team just sat there. Even when the facilitator is spot on (and this one wasn't), the team most likely will reject the facilitator's view. It's like criticizing your brother-in-law; it's fine for your spouse to say his brother drinks too much, but watch out if you say it.
Some retrospective leaders protest that it takes too long for the group to process the data-that it's more efficient for the facilitator to do the job. It may be true that it takes less time for the facilitator to relay her own interpretation of the data to the group, but it's only more effective if the facilitator doesn't care whether the group actually buys into and acts on the interpretation.
5. Test for Agreement
Groups can go on and on discussing issues, mulling over concerns, and answering questions. It's important to have a thorough analysis, and it's also important to come to a decision. So after the team has asked clarifying questions related to a decision, test the agreement.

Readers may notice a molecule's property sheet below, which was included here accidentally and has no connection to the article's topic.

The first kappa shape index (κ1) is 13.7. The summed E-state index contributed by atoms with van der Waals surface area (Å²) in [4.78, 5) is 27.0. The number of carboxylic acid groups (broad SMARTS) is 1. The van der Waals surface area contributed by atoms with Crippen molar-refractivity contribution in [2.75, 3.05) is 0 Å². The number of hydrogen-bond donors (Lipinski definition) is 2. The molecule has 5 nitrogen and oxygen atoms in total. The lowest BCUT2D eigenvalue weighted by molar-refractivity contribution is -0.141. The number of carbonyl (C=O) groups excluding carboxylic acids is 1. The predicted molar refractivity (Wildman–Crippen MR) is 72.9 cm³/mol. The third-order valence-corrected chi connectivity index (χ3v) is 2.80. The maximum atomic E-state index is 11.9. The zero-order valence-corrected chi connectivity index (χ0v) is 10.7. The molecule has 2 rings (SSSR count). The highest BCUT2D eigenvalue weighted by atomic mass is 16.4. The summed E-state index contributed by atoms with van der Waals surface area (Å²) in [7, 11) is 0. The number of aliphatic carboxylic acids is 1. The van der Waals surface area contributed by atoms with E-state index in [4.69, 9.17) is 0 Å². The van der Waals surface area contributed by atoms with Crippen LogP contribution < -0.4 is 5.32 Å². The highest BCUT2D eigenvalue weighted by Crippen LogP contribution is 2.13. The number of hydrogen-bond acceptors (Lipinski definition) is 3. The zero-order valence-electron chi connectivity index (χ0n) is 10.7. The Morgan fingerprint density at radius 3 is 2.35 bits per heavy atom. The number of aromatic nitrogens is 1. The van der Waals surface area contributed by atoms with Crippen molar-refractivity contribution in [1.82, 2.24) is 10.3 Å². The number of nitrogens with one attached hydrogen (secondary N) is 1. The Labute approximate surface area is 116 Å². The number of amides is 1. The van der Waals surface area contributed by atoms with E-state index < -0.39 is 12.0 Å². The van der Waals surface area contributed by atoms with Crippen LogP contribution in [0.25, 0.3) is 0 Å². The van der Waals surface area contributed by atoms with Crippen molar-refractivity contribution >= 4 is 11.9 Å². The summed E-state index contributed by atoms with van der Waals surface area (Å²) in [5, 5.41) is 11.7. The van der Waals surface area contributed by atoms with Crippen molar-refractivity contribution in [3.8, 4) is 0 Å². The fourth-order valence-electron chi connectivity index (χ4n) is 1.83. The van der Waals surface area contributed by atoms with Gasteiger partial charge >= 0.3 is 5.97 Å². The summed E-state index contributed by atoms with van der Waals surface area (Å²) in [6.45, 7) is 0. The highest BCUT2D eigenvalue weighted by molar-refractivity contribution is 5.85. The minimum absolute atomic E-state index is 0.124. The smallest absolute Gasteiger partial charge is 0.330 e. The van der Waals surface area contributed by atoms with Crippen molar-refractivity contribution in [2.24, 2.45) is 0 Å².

Testing for agreement isn't the same as making a final decision. Testing for agreement creates a data point and an assessment of how much more discussion is really needed. One way to test for agreement is by using the "Fist of Five." Each person signals her support for a proposal or option by utilizing a six-point scale, which requires no ballot other than the use of your hand. The votes are as follows:
Five fingers = I strongly support
Four fingers = I support with minor reservations
Three fingers = I'll go with the will of the group
Two fingers = I have serious reservations
One finger = I do not support
Fist = I'll block
(I advise against using the middle finger to indicate lack of support.)
If everyone in the group expresses strong agreement (four or five fingers), you know that you need to note reservations and mitigate risks. But the group probably doesn't need a lengthy discussion of the topic. However, if there's only lukewarm support (three fingers), then more discussion is warranted-possibly to identify more favorable alternatives.
If most of the people in the group show three fingers or less, it's time to move to a different option rather than wasting time discussing an option no one wants.
Practice these tips, and pretty soon people will notice that meetings seem to work better when you lead them.